Abstract
The rights and obligations of an executive as a top manager of a limited liability company seem to be a long-settled question. However, the opposite is true. We were particularly interested in the question of the rights and obligations of the manager as [...] Read more.
The rights and obligations of an executive as a top manager of a limited liability company seem to be a long-settled question. However, the opposite is true. We were particularly interested in the question of the rights and obligations of the manager as a statutory body of the most widespread type of business company. A very important issue is the definition of the relationship between the limited liability company and the manager. The reason for this is the fact that it is a business–legal relationship and the protection provided to the executive in relation to the business company is based only on their mutual contractual basis. In addition to the examination of managerial knowledge and skills, we focused primarily on a critical analysis of the legal definition of the rights and obligations of an executive and their responsibility towards a limited liability company. As part of our research, we analyzed extensive jurisprudence, which completed our understanding of the concept of an executive and also defined the framework of not only their actions, but especially their rights and obligations. To achieve our goal, we used several scientific methods designed for the study of law, such as analysis, synthesis, comparison, deduction, and description. We critically evaluated the results of our research and compared the development of Slovak and Czech jurisprudence in the context of its influence on the investigated issue. At the same time, we answered the research question of whether legislative intervention is necessary for the already existing rights and obligations of a manager in relation to their limited liability company. This analysis of the rights and obligations of the manager of a limited liability company has several implications for both managers and companies as a whole, such as managerial autonomy, accountability, responsibility, and the balance of power. The research findings highlighted the significant decision making authority granted to managers. The obligations identified in the analysis emphasized the need for managers to act responsibly and be accountable for their actions. The rights and obligations of managers need to be balanced with the interests of other stakeholders, particularly the company’s members. In conclusion, the critical analysis of the rights and obligations of the manager of a limited liability company, based on the managerial legislative basis, revealed that managers possess decision making authority, profit distribution rights, limited liability protection, and entitlement to compensation. However, they are also obligated to fulfill fiduciary duties, comply with laws and regulations, maintain proper records, and exercise due care. The research underscored the significance of managerial autonomy, accountability, and a balanced exercise of power in a limited liability company. By understanding and adhering to their rights and obligations, managers can effectively navigate their roles while contributing to the success and sustainability of the company Full article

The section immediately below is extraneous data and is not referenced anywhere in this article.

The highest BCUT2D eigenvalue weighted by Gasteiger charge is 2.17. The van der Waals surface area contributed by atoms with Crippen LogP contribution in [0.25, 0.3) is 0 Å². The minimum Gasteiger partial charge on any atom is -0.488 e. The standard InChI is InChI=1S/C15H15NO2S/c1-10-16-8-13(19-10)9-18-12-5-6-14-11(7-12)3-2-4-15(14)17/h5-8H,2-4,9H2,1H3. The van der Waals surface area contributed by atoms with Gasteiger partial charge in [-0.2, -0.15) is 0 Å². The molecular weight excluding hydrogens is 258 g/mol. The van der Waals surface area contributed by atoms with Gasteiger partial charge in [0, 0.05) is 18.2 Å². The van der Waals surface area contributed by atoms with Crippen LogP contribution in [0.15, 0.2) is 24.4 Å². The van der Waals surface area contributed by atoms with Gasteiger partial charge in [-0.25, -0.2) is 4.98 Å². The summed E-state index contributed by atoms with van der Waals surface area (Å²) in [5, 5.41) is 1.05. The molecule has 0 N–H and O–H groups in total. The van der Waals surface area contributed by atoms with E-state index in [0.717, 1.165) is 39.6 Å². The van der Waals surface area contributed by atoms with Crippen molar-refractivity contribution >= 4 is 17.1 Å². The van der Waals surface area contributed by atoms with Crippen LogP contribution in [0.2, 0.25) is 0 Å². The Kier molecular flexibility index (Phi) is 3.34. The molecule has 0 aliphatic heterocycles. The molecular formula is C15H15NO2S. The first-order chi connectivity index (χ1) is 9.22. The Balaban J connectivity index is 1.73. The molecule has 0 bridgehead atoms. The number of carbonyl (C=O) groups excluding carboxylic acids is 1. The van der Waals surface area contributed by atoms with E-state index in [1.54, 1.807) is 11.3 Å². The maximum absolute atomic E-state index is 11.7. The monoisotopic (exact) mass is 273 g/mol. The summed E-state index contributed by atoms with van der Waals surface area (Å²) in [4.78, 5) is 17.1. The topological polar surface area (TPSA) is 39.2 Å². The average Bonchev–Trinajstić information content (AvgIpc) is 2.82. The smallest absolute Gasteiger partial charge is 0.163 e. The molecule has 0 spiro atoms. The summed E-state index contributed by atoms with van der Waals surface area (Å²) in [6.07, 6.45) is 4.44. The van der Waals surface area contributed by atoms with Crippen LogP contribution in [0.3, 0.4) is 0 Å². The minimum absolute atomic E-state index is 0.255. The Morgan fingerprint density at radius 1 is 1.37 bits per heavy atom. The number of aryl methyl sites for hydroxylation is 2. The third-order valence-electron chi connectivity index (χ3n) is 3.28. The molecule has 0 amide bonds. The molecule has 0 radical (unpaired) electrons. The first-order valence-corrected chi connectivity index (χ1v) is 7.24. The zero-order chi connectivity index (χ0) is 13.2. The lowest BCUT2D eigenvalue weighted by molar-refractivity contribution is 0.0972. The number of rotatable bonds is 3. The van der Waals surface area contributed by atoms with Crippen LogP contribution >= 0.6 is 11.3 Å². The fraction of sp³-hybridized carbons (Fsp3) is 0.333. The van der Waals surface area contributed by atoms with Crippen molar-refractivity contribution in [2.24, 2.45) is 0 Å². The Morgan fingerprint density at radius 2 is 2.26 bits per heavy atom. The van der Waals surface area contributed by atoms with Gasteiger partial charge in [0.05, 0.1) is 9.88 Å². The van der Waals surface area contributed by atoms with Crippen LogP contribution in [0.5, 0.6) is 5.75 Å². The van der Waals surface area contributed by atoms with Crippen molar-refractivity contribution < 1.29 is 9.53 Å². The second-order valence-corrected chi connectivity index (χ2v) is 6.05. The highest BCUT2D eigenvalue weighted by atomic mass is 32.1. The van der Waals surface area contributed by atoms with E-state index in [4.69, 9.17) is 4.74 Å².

17 pages, 303 KiB  
Article
The Human Right to a Fair Trial in Competition Law Enforcement Procedures: A Rising Issue in Indonesian Experiences
by Siti Anisah and Sahid Hadi
Laws 2023, 12(3), 55; https://doi.org/10.3390/laws12030055 - 12 Jun 2023